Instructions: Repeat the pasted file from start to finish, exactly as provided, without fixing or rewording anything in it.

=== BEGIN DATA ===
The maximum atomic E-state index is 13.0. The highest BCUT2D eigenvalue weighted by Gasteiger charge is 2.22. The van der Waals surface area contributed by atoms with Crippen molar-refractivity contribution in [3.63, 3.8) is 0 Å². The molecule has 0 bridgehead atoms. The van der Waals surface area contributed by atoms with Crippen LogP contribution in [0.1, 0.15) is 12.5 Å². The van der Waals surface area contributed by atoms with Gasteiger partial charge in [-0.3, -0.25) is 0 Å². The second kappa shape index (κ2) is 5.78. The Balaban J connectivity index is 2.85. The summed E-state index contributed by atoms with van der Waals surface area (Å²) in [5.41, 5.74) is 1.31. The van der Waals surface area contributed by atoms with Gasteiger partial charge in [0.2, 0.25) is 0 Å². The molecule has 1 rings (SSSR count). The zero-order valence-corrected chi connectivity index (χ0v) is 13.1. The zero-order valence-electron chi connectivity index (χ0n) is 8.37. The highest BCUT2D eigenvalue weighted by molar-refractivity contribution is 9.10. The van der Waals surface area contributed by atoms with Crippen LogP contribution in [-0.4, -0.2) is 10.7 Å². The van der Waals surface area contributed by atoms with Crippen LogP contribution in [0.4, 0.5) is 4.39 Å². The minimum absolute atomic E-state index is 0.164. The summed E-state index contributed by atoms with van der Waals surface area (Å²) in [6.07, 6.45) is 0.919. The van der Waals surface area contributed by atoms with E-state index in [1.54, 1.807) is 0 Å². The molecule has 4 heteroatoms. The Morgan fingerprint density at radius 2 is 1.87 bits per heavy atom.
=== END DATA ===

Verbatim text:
The maximum atomic E-state index is 13.0. The highest BCUT2D eigenvalue weighted by Gasteiger charge is 2.22. The van der Waals surface area contributed by atoms with Crippen molar-refractivity contribution in [3.63, 3.8) is 0 Å². The molecule has 0 bridgehead atoms. The van der Waals surface area contributed by atoms with Crippen LogP contribution in [0.1, 0.15) is 12.5 Å². The van der Waals surface area contributed by atoms with Gasteiger partial charge in [-0.3, -0.25) is 0 Å². The second kappa shape index (κ2) is 5.78. The Balaban J connectivity index is 2.85. The summed E-state index contributed by atoms with van der Waals surface area (Å²) in [5.41, 5.74) is 1.31. The van der Waals surface area contributed by atoms with Gasteiger partial charge in [0.2, 0.25) is 0 Å². The molecule has 1 rings (SSSR count). The zero-order valence-corrected chi connectivity index (χ0v) is 13.1. The zero-order valence-electron chi connectivity index (χ0n) is 8.37. The highest BCUT2D eigenvalue weighted by molar-refractivity contribution is 9.10. The van der Waals surface area contributed by atoms with Crippen LogP contribution in [-0.4, -0.2) is 10.7 Å². The van der Waals surface area contributed by atoms with Crippen LogP contribution in [0.4, 0.5) is 4.39 Å². The minimum absolute atomic E-state index is 0.164. The summed E-state index contributed by atoms with van der Waals surface area (Å²) in [6.07, 6.45) is 0.919. The van der Waals surface area contributed by atoms with E-state index in [1.54, 1.807) is 0 Å². The molecule has 4 heteroatoms. The Morgan fingerprint density at radius 2 is 1.87 bits per heavy atom.